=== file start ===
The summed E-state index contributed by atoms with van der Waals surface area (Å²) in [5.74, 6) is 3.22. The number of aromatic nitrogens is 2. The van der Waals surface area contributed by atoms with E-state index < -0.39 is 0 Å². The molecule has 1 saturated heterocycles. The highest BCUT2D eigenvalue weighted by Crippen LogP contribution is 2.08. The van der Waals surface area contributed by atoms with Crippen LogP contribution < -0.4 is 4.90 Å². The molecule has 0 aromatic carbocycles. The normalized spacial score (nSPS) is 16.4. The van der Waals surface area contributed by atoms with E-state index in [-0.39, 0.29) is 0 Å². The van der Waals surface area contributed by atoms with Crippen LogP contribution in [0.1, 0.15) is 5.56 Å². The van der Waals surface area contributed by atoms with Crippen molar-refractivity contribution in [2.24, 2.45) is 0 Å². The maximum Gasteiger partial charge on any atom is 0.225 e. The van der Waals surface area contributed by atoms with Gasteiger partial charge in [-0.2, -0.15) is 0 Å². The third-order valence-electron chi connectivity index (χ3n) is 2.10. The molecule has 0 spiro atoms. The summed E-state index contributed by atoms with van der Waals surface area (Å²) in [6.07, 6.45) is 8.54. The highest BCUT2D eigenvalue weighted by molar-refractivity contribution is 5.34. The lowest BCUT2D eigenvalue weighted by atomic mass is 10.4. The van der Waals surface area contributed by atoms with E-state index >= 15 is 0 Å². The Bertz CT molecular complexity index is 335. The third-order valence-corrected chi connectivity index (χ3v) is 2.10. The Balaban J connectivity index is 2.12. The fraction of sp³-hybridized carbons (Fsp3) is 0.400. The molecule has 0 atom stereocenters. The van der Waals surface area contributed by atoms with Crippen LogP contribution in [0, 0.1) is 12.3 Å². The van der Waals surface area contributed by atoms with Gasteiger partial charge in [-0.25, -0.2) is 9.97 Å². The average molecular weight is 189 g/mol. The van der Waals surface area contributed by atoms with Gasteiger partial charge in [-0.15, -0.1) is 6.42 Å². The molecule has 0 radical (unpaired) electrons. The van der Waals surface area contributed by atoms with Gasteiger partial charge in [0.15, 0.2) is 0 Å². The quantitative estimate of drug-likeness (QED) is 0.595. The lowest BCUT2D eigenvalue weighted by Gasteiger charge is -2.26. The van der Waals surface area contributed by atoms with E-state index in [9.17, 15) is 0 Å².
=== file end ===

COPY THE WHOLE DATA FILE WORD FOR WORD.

The summed E-state index contributed by atoms with van der Waals surface area (Å²) in [5.74, 6) is 3.22. The number of aromatic nitrogens is 2. The van der Waals surface area contributed by atoms with E-state index < -0.39 is 0 Å². The molecule has 1 saturated heterocycles. The highest BCUT2D eigenvalue weighted by Crippen LogP contribution is 2.08. The van der Waals surface area contributed by atoms with Crippen LogP contribution < -0.4 is 4.90 Å². The molecule has 0 aromatic carbocycles. The normalized spacial score (nSPS) is 16.4. The van der Waals surface area contributed by atoms with E-state index in [-0.39, 0.29) is 0 Å². The van der Waals surface area contributed by atoms with Crippen LogP contribution in [0.1, 0.15) is 5.56 Å². The van der Waals surface area contributed by atoms with Crippen molar-refractivity contribution in [2.24, 2.45) is 0 Å². The maximum Gasteiger partial charge on any atom is 0.225 e. The van der Waals surface area contributed by atoms with Gasteiger partial charge in [-0.2, -0.15) is 0 Å². The third-order valence-electron chi connectivity index (χ3n) is 2.10. The molecule has 0 spiro atoms. The summed E-state index contributed by atoms with van der Waals surface area (Å²) in [6.07, 6.45) is 8.54. The highest BCUT2D eigenvalue weighted by molar-refractivity contribution is 5.34. The lowest BCUT2D eigenvalue weighted by atomic mass is 10.4. The van der Waals surface area contributed by atoms with E-state index >= 15 is 0 Å². The Bertz CT molecular complexity index is 335. The third-order valence-corrected chi connectivity index (χ3v) is 2.10. The Balaban J connectivity index is 2.12. The fraction of sp³-hybridized carbons (Fsp3) is 0.400. The molecule has 0 atom stereocenters. The van der Waals surface area contributed by atoms with Crippen LogP contribution in [0, 0.1) is 12.3 Å². The van der Waals surface area contributed by atoms with Gasteiger partial charge in [-0.25, -0.2) is 9.97 Å². The average molecular weight is 189 g/mol. The van der Waals surface area contributed by atoms with Gasteiger partial charge in [-0.15, -0.1) is 6.42 Å². The molecule has 0 radical (unpaired) electrons. The van der Waals surface area contributed by atoms with Gasteiger partial charge in [0.15, 0.2) is 0 Å². The quantitative estimate of drug-likeness (QED) is 0.595. The lowest BCUT2D eigenvalue weighted by Gasteiger charge is -2.26. The van der Waals surface area contributed by atoms with E-state index in [9.17, 15) is 0 Å².